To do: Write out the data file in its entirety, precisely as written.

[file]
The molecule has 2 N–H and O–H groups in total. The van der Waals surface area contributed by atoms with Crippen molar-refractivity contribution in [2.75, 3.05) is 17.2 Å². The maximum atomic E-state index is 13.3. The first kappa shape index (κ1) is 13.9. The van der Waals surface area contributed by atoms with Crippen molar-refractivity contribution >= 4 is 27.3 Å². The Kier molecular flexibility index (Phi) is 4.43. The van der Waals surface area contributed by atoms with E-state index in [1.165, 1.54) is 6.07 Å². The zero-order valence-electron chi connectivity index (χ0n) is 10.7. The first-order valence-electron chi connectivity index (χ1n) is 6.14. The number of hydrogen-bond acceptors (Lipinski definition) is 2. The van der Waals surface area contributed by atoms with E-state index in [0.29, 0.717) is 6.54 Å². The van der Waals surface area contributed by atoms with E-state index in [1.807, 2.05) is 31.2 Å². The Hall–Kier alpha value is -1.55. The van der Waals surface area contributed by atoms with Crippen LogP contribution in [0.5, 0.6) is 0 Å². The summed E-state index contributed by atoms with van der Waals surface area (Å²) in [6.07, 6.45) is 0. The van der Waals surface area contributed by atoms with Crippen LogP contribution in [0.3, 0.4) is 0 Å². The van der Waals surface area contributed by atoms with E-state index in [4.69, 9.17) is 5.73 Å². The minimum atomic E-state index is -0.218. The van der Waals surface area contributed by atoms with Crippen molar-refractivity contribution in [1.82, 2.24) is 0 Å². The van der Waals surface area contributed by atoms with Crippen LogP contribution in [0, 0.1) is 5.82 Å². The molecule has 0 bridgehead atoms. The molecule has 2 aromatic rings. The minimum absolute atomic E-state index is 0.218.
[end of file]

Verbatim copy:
The molecule has 2 N–H and O–H groups in total. The van der Waals surface area contributed by atoms with Crippen molar-refractivity contribution in [2.75, 3.05) is 17.2 Å². The maximum atomic E-state index is 13.3. The first kappa shape index (κ1) is 13.9. The van der Waals surface area contributed by atoms with Crippen molar-refractivity contribution >= 4 is 27.3 Å². The Kier molecular flexibility index (Phi) is 4.43. The van der Waals surface area contributed by atoms with E-state index in [1.165, 1.54) is 6.07 Å². The zero-order valence-electron chi connectivity index (χ0n) is 10.7. The first-order valence-electron chi connectivity index (χ1n) is 6.14. The number of hydrogen-bond acceptors (Lipinski definition) is 2. The van der Waals surface area contributed by atoms with E-state index in [0.29, 0.717) is 6.54 Å². The van der Waals surface area contributed by atoms with E-state index in [1.807, 2.05) is 31.2 Å². The Hall–Kier alpha value is -1.55. The van der Waals surface area contributed by atoms with Crippen LogP contribution in [0.5, 0.6) is 0 Å². The summed E-state index contributed by atoms with van der Waals surface area (Å²) in [6.07, 6.45) is 0. The van der Waals surface area contributed by atoms with Crippen LogP contribution in [0.3, 0.4) is 0 Å². The van der Waals surface area contributed by atoms with E-state index in [4.69, 9.17) is 5.73 Å². The minimum atomic E-state index is -0.218. The van der Waals surface area contributed by atoms with Crippen molar-refractivity contribution in [1.82, 2.24) is 0 Å². The van der Waals surface area contributed by atoms with Crippen LogP contribution in [0, 0.1) is 5.82 Å². The molecule has 0 bridgehead atoms. The molecule has 2 aromatic rings. The minimum absolute atomic E-state index is 0.218.